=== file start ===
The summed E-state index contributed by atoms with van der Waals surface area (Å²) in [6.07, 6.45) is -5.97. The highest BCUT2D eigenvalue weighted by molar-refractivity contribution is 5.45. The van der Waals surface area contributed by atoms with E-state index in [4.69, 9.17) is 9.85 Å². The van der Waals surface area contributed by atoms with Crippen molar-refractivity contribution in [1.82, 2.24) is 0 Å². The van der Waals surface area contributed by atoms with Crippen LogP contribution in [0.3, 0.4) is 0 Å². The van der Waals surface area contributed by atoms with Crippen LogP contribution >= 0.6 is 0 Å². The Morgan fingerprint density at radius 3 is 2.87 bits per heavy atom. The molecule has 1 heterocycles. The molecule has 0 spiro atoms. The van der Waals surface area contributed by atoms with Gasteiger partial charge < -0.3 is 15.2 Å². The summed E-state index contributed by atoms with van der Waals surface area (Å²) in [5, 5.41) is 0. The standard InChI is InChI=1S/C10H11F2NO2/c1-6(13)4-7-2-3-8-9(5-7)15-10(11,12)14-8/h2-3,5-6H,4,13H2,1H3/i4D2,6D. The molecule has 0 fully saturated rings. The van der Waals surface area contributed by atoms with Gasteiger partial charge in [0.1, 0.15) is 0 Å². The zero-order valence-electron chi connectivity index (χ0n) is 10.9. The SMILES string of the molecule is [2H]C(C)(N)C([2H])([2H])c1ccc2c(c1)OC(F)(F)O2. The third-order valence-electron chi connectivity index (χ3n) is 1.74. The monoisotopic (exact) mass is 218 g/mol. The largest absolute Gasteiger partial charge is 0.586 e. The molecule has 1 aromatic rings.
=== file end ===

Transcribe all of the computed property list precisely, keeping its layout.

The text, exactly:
The summed E-state index contributed by atoms with van der Waals surface area (Å²) in [6.07, 6.45) is -5.97. The highest BCUT2D eigenvalue weighted by molar-refractivity contribution is 5.45. The van der Waals surface area contributed by atoms with E-state index in [4.69, 9.17) is 9.85 Å². The van der Waals surface area contributed by atoms with Crippen molar-refractivity contribution in [1.82, 2.24) is 0 Å². The van der Waals surface area contributed by atoms with Crippen LogP contribution in [0.3, 0.4) is 0 Å². The van der Waals surface area contributed by atoms with Crippen LogP contribution >= 0.6 is 0 Å². The Morgan fingerprint density at radius 3 is 2.87 bits per heavy atom. The molecule has 1 heterocycles. The molecule has 0 spiro atoms. The van der Waals surface area contributed by atoms with Gasteiger partial charge < -0.3 is 15.2 Å². The summed E-state index contributed by atoms with van der Waals surface area (Å²) in [5, 5.41) is 0. The standard InChI is InChI=1S/C10H11F2NO2/c1-6(13)4-7-2-3-8-9(5-7)15-10(11,12)14-8/h2-3,5-6H,4,13H2,1H3/i4D2,6D. The molecule has 0 fully saturated rings. The van der Waals surface area contributed by atoms with Gasteiger partial charge in [0.1, 0.15) is 0 Å². The zero-order valence-electron chi connectivity index (χ0n) is 10.9. The SMILES string of the molecule is [2H]C(C)(N)C([2H])([2H])c1ccc2c(c1)OC(F)(F)O2. The third-order valence-electron chi connectivity index (χ3n) is 1.74. The monoisotopic (exact) mass is 218 g/mol. The largest absolute Gasteiger partial charge is 0.586 e. The molecule has 1 aromatic rings.